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Ghostbusters: The Video Game Review - Ghostbusters: The Video Game Review


Unfortunately, there are some rough edges to the game, and those rough edges do their best to rub you up the wrong way. The scripted nature of the gameplay might not be an issue, but what is, is the fact that characters will stand there doing nothing withthe whole world grinding to a halt until you effectively hit your mark and do whatever you need to do to move the scene on. It’s not a game breaker, but it takes you out of the fiction for a minute or two. There are also times when the game ups the difficulty level by spamming you with enemies, then puts your ghostbusting colleagues in a position where they can’t easily revive you. Combine this with some occasionally poor or overly sporadic checkpointing, and Ghostbusters can, from time to time, become frustrating. Finally, some of the lip syncing in the cut scenes is borderline comical. The camera angles, the script and the dialogue are doing their best to convince you that you’re experiencing an interactive movie, but when the lips and the lines don’t measure up, all that good work falls slightly flat.

Still, it says a lot about the game’s charms that I’d really, really like to give it a higher overall score than the one you’ve seen at the top of this review. I can’t and I won’t, for the simple reason that Ghostbusters is too linear and too flawed to stand shoulder to shoulder with inFamous or Dead Space, but as far as film licenses go it’s one of the best in terms of taking you to a universe you know with characters you remember and making you feel part of that story. It’s not a string of sequences inspired by bits you might recall from the film, but a new experience that is still very much Ghostbusters. Even when you’re tempted to sneer about it, or when you die unfairly for the fifth time in that section, something makes Ghostbusters impossible to dislike. That old ‘dum, dum, diddle-dum, dum, dum’ basslinekicks in, and before you know it there’s a huge grin slap bang on your face. If that’s not a reason to buy it, I don’t know what is. Twenty five years on it’s nice to say that bustin’ still makes me feel good, and I think the same might well go for you as well.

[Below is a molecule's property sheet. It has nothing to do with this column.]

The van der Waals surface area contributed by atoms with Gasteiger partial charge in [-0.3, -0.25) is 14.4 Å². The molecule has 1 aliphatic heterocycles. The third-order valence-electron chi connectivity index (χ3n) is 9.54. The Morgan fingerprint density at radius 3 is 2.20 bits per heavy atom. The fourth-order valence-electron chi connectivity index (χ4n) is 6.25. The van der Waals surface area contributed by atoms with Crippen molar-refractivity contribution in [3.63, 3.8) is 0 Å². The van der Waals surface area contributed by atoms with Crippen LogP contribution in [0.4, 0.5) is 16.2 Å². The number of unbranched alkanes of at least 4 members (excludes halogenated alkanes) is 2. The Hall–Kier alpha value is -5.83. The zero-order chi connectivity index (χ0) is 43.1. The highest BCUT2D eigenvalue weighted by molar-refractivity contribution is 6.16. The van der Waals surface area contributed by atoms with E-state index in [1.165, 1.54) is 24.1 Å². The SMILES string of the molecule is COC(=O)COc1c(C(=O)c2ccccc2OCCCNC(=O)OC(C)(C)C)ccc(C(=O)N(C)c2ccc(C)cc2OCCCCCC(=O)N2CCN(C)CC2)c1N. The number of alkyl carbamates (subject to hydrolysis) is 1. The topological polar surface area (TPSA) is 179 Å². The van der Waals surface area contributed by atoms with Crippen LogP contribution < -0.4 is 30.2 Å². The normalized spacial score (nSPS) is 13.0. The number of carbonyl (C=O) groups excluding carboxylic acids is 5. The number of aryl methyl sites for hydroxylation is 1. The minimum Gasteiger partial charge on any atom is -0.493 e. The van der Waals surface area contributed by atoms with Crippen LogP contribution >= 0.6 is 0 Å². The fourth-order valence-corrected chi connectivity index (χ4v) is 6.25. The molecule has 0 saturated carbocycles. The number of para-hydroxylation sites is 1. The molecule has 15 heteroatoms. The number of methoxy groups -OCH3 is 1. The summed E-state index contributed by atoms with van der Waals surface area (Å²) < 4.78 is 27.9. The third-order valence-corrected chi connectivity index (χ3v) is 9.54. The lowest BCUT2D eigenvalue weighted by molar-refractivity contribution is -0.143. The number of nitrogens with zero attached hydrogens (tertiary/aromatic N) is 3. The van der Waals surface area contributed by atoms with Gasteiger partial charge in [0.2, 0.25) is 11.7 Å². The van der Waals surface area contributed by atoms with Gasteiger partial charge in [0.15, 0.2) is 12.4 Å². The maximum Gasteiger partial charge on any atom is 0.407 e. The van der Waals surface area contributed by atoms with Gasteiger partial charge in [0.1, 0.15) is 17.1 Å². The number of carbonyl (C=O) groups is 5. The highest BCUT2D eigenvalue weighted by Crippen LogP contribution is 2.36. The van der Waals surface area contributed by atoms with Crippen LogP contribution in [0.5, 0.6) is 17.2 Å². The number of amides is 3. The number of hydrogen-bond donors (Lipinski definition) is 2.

Judged simply as a game, Ghostbusters is too linear, too dumb and too rough around the edges to be recommended, but as a new take on the Ghostbusters world it’s practically unmissable. While it could be better, it’s a fine example of how a licensed game should be approached.

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